- A new survey indicates that more economists have dropped their forecast for economic growth this year.
- There still is reluctance to see the unemployment problem as a structural problem as Larry Fink of BlackRock does.
- Furthermore, it looks as if the lame-duck stage is hitting the Obama administration, which will further limit what the federal government might be able to do to help the economy.
I asked this question two days ago and didn't come up with a very definitive answer.
Things have changed, however, and if I want to do whatever most of the crowd of economists seems to be doing, the answer to this question, now, is a definite "YES."
Seems like 48 economists surveyed by The Wall Street Journal have dramatically lowered their forecast for real GDP growth in 2014.
"The July consensus view calls for inflation-adjusted gross domestic product to grow just 1.6 percent this year, as measured as the percentage change from this year's fourth quarter over the fourth quarter of 2013."
The comparable actual growth rate for 2013 was 2.6 percent.
A month ago, the consensus forecast was 2.2 percent and in the first five months of 2013 the expected rate of growth for 2014 was in the 2.7 percent to 2.8 percent range.
In the second quarter, the United States economy did not pick up as much as was expected from the dismal 2.9 percent decline that took place in the first quarter.
It is now expected that the second quarter picked up at an annual rate of 3.1 percent, but this is down from earlier expectations. For the remainder of the year, the growth rate is only supposed to be an annualized 3.0 percent.
These numbers are from quarter-to-quarter and work out to the 1.6 percent rate for the fourth quarter-to-fourth quarter prediction.
The main disappointments come in the consumer area, general consumer spending and housing starts are putting in rather dismal years. This is because of the uncertainty in the economy and the conditions in the labor market.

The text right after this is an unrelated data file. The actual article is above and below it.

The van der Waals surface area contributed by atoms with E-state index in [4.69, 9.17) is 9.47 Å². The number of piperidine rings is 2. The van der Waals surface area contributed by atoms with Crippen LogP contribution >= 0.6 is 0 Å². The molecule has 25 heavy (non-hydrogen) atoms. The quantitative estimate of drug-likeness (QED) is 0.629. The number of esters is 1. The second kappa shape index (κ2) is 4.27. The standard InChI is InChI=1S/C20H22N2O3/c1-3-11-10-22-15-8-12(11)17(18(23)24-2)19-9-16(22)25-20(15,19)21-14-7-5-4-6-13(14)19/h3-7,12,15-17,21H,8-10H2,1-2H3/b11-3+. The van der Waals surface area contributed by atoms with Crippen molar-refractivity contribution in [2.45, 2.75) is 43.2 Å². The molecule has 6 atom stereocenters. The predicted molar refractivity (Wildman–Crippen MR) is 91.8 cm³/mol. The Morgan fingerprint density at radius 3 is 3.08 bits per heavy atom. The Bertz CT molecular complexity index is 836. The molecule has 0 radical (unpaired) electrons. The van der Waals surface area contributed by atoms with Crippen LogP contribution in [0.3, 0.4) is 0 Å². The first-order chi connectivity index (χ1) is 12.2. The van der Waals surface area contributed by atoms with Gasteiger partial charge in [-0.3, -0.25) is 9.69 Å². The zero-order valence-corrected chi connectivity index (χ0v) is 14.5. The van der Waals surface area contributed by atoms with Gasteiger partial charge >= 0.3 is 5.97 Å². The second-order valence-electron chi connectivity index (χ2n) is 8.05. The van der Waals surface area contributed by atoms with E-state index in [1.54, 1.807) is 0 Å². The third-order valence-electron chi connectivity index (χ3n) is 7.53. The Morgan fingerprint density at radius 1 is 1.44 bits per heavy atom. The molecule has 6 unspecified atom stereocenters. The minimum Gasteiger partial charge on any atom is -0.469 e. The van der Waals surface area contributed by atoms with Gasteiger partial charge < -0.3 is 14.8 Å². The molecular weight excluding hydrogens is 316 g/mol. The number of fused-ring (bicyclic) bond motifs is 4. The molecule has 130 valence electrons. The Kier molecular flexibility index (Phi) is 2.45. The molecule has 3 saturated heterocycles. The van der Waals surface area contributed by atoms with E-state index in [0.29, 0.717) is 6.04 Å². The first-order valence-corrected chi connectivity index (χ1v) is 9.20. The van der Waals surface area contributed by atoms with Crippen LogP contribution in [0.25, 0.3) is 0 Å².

The Wall Street Journal stresses that the labor markets will stay strong through this period with the consensus view being that the unemployment rate will end this year at 5.9 percent and will drop to 5.5 percent in 2015.
This latter encouraging view… I believe is wrong!
I tend to be where Larry Fink, CEO of BlackRock, the world's largest asset manager. He is quoted in the Financial Times as suggesting that the Federal Reserve cease its monetary stimulus earlier than the October date that was announced late last week.
The reason for this suggestion? He believes that the quantitative easing on the part of the Federal Reserve is doing little or nothing to help the economy grow and put people back to work. His analysis is that the problems being experienced are structural… especially structural unemployment.
Fink is quoted as saying "Factories that used to employ thousands now employ 200." This is a structural problem and, Fink continues, "We have a central bank that has not admitted we have structural unemployment."
As I have suggested many times over, more important figures relating to the job market are the labor participation rate, which is now around a forty year low of 62.8 percent and an underemployment problem where more and more people that are hired are just working part time when they would like to work full time.
And these problems are not getting better. As Fink suggests, "For the US to grow above trend, it has to be about government policy, not central bank policy." In this he is stressing the education and training of the many, many individuals that have dropped out of the labor market or that can obtain only part-time work… and the young people that are growing up to enter the labor force.